It’s near impossible to be a fabulous sibling. It’s way too difficult, there’s too much angst, too much giving, not enough getting. I have to accept too much, learn too much, evolve too much. I need to wake up to the fact that not everything is about me, there are other people with similar DNA, and they don’t all revolve around me …
the planets to my son … um, sun.
A few years ago, my siblings held a bridal shower for the princess of the group. The baby of six, the youngest by birth, the most spoilt, pampered, devoted-to child on the earth. She was getting married. Woo-foofing-hoo, I thought. That’s nice, I love her, but don’t even try to get me sitting around and playing frigging bridal games on a Saturday afternoon!? Not when there were so many other things to do and occupy my mind.
I was bullied. Even though I sulked and sighed, the combined weight of sibling-wrath bundled me into a car and took me off to an event where we dressed my youngest sib in loo paper and pretended she was. A BROIDE.
Why do people do this? I wondered at the time. Nowadays, I find myself wanting to be dressed up in a random roll of Sorbent and waltz around the house.
Much to my mortification, Lea took me aside. Bloody hell, I thought! She was — what? Forty-eight or so, and I was a decade younger. It wasn’t as though I was ten, she was twenty and she needed to set me straight about behaving like a moron.
‘Rosie. Not everything is about you, you know’ she said, for perhaps the 3458th time in our lives. Bitchily, the other siblings overheard and nodded their collective ‘hurrumphs’ in the background. The princess bride nodded her head so vigourously, the Sorbent swooshed off her skull, wiped across her cheek and wee-wee’d down on the floor between her legs I looked over, churlish.
‘Now come on. Join in. This is Princess Bride’s day and not yours. Ok?’
Amazing how the roles of older siblings-younger siblings remain so ingrained, we can be in our middle years and still behave like we did when we were kids. It’s why family hierarchy is so hard to break (if we want to do that). Birth position is dictated and we follow along the line, adopting the mantle of our Situational Spot.
I didn’t pout that day. Not for long, anyway, because even though I thought the toilet-paper-as-wedding-dress was a shit game, there was other fun to be had, other memories to make.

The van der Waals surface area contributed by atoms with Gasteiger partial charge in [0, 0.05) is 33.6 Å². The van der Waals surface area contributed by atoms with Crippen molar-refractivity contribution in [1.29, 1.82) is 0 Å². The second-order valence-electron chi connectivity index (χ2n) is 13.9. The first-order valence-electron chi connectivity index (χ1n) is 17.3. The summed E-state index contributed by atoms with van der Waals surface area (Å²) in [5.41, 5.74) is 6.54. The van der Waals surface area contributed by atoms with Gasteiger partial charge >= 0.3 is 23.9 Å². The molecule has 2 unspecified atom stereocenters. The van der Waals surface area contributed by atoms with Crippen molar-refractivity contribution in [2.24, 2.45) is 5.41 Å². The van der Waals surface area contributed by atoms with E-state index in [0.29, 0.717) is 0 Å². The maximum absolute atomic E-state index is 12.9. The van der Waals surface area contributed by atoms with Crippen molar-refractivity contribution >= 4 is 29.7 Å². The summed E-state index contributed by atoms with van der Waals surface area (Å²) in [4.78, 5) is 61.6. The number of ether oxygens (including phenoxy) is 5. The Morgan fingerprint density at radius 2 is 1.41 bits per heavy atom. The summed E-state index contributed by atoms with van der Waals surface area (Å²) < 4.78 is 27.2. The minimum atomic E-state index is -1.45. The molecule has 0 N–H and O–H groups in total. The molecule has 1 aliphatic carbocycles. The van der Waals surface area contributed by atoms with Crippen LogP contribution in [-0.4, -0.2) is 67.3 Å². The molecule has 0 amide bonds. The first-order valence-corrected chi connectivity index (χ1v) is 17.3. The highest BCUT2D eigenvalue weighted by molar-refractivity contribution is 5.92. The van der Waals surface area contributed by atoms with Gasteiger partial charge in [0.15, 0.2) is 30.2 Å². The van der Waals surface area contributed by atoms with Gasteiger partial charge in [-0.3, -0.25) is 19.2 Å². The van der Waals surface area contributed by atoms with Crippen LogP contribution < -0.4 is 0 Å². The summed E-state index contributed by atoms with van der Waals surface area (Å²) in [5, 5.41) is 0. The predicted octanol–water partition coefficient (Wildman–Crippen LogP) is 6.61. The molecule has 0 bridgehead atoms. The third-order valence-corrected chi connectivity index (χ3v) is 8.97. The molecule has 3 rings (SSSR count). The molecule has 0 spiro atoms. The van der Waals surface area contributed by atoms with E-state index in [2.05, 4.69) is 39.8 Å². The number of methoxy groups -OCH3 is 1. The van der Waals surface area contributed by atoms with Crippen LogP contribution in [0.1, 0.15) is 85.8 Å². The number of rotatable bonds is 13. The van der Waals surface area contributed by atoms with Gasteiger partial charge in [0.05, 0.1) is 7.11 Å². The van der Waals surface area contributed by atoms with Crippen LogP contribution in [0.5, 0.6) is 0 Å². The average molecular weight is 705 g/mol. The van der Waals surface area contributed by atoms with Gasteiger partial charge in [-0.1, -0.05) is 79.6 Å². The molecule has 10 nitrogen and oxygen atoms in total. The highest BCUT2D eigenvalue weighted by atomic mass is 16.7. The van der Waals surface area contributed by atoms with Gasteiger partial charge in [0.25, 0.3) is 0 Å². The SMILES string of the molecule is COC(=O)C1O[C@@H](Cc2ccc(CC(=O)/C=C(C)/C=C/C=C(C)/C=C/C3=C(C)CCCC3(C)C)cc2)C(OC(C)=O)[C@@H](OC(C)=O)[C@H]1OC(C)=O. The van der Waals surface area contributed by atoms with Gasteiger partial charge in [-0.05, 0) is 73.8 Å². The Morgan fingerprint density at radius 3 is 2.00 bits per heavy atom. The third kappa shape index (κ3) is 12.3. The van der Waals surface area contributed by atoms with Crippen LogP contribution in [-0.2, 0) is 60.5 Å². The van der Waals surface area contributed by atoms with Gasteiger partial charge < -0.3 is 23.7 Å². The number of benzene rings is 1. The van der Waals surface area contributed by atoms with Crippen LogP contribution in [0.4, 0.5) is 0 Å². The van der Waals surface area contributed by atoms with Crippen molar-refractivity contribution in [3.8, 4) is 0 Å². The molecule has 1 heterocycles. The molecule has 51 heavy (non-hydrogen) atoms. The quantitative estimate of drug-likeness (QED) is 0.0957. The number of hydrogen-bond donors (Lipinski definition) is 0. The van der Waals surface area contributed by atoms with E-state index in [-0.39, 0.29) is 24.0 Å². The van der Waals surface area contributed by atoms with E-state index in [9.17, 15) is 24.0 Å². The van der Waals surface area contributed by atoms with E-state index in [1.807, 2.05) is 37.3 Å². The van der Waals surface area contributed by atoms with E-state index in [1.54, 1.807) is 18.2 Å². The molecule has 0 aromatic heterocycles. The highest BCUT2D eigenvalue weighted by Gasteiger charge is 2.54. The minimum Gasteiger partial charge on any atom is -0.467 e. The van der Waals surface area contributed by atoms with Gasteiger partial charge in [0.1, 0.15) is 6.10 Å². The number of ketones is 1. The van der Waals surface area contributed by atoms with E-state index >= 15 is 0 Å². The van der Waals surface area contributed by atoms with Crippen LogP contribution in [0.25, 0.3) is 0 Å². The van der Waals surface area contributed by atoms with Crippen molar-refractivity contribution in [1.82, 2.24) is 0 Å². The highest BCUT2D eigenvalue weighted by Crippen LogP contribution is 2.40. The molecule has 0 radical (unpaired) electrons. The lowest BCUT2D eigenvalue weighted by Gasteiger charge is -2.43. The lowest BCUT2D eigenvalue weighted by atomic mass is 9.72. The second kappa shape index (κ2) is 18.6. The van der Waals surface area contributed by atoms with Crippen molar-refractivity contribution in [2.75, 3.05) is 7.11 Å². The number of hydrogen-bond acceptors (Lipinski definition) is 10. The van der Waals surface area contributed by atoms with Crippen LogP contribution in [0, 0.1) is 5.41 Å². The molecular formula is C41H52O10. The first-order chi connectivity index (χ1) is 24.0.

Our best siblings:
7. Don’t Sweat the Small Stuff
Again, not easy to do when a sibling has those pre-set button on your remote control, but if you can let the little things go through to the keeper, chances are that your sibling will be a great support during those humungous moments of life.
The last time I had a HUGE ruckus with a sibling, I betrayed her troth to others. It was like a snowball’s day in hell when she found out (lots of fire, freezing out, melting, the Cold War of Thaw) and the mistake I made was not accidental — it was stupid — but it taught heaps. I panicked at the time. In retrospect, it wasn’t such a ‘small’ thing so she had a right to ‘sweat it’, but since then I’ve realised what I needed to learn.
That she is, in fact, a bitch.
No, just kidding. Sort of.
8. Zero Pressure
As a family of sibs, I think we used to put more pressure on each other. To attend, to commit, to be something or someone we mightn’t actually be. Since things changed, we have a couple of inter-sibling sayings: one is ‘no bullshit’ (one sister swears. A LOT). The No BS policy is great. It gives us that right to communicate without artifice, to not have to play ‘nice’ when all we need to do is rant. Or vent.
The other saying is ‘no pressure’. Sometimes, I think I say this too much, but what it really does is reaffirm in my mind that there’s no pressure on me. Coz yeah, Lea, it always has been about me. ; -)
Our best sibling understands that we have friends. Or we need alone-time, or we need a break from full-on family commitments, or we need a cuppa and a chat about things. Our best sibling doesn’t hold a grudge if you don’t make it to Furry Friend’s footy match on the Saturday and Berty Beatle’s First Eucharist BBQ on the Sunday. Our best sibling doesn’t begrudge us if we choose to read a book instead of coming over, or work instead of going to a wedding shower with toilet paper activities.
Our best sibling will provide the toilet paper for when life goes down the crapper.